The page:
Goldman Sachs Executive Director Calls the Bank "Toxic" on the Way Out
There are those who go quietly, and there are those who resign and then write an op-ed piece for the New York Times. Goldman Sachs' executive director Greg Smith is one of the latter. On Wednesday morning, Goldman Sachs is stunned and is keeping quiet while it desperately searches for the appropriate response to Smith's column in which he accuses the bank of a decline in “moral fiber” and “ripping off” its clients.
Remember, this is not a former employee who has just been fired, then written the piece in a fit of bitter rage. This is an intelligent, experienced man, undoubtedly on a big salary, who has simply had enough. That is why the Wall Street Journal's Iain Martin is calling it “absolutely devastating” for GS, and the BBC's business editor Robert Preston called it “astonishing”. Smith obviously thought long and hard before making this move.
Smith had been the head of Goldman Sachs' U.S. equity derivatives to Europe, the Middle East and Africa, and he had worked for the bank for twelve years in both the New York and London offices. In his piece, he wrote that the Goldman Sachs he joined, “revolved around teamwork, integrity, a spirit of humility, and always doing right by our clients”.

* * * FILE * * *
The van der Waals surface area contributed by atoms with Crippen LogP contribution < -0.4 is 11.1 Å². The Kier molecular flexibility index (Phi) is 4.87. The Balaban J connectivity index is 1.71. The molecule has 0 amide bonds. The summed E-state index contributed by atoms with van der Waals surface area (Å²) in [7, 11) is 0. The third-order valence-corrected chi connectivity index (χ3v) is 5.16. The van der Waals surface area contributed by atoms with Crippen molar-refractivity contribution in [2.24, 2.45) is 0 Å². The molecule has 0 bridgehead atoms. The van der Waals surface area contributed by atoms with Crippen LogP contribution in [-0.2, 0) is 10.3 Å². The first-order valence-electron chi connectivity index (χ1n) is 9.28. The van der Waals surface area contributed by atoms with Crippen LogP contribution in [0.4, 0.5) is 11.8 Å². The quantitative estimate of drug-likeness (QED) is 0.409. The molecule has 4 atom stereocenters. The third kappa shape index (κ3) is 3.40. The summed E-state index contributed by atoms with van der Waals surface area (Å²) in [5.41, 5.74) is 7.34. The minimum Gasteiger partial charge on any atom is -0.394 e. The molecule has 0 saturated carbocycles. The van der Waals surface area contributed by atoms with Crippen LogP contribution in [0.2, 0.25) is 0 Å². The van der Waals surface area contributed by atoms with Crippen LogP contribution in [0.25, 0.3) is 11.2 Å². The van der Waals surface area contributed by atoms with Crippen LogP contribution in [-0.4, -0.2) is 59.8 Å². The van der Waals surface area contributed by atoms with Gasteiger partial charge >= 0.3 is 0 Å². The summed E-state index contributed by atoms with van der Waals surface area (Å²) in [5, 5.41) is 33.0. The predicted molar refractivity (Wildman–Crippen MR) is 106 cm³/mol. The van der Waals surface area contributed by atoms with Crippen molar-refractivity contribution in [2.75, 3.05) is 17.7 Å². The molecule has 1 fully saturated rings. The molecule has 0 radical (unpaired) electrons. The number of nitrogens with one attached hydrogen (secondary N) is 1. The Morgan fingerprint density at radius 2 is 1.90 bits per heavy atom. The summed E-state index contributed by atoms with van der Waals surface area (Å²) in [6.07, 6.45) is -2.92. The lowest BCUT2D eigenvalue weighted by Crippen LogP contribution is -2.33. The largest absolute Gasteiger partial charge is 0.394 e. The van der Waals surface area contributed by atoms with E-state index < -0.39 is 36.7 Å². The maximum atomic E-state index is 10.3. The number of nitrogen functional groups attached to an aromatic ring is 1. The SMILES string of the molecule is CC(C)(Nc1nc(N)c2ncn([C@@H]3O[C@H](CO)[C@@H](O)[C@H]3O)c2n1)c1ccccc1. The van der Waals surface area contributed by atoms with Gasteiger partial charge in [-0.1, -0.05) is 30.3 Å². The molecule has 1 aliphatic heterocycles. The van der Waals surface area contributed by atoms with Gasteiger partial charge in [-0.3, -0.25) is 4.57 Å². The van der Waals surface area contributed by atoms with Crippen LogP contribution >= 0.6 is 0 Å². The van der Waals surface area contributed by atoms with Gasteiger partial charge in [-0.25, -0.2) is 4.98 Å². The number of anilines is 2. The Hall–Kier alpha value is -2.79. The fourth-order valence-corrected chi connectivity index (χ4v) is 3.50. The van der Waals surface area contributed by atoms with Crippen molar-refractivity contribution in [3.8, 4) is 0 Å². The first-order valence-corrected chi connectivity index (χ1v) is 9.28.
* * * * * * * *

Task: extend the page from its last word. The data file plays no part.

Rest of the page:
However, he claims that is no longer the case, and that the blame for that shift in company culture can be placed firmly on current CEO Lloyd Blankfein and President Gary Cohn, stating that, “I have always taken a lot of pride in advising my clients to do what I believe is right for them, even if it means less money for the firm. This view is becoming increasingly unpopular at Goldman Sachs.”
Smith said that he felt ill listening to colleagues callously talk about ripping off clients. “Over the last 12 months I have seen five different managing directors refer to their own clients as ‘muppets', sometimes over internal email. I can honestly say that the environment now is as toxic and destructive as I have ever seen it… I truly believe that this decline in the firm's moral fiber represents the single most serious threat to its long-run survival.”
He also says that, “if you make enough money for the firm (and are not currently an axe murderer) you will be promoted into a position of influence”.
It is an absolutely stunning attack coming, as it has, from someone who was so personally invested in the company for so long. Obviously this is not the first time that the bank has been publically criticized. GS is still reeling from the infamous “vampire squid” article in Rolling Stone.
But this is different, because this is coming from someone who Goldman Sachs, as well as business analysts, experts and insiders, considered one of their own. If Smith had been fired, the bank would find the whole thing easier to deal with. “Of course he's angry,” they would say. “We just fired him.” They would then ignore him until he went away. But this is a guy who seems to genuinely believe what he has written, and he has seen it firsthand.”
Just as this story went to press, Goldman Sachs released a statement saying, "In our view, we will only be successful if our clients are successful. This fundamental truth lies at the heart of how we conduct ourselves.”
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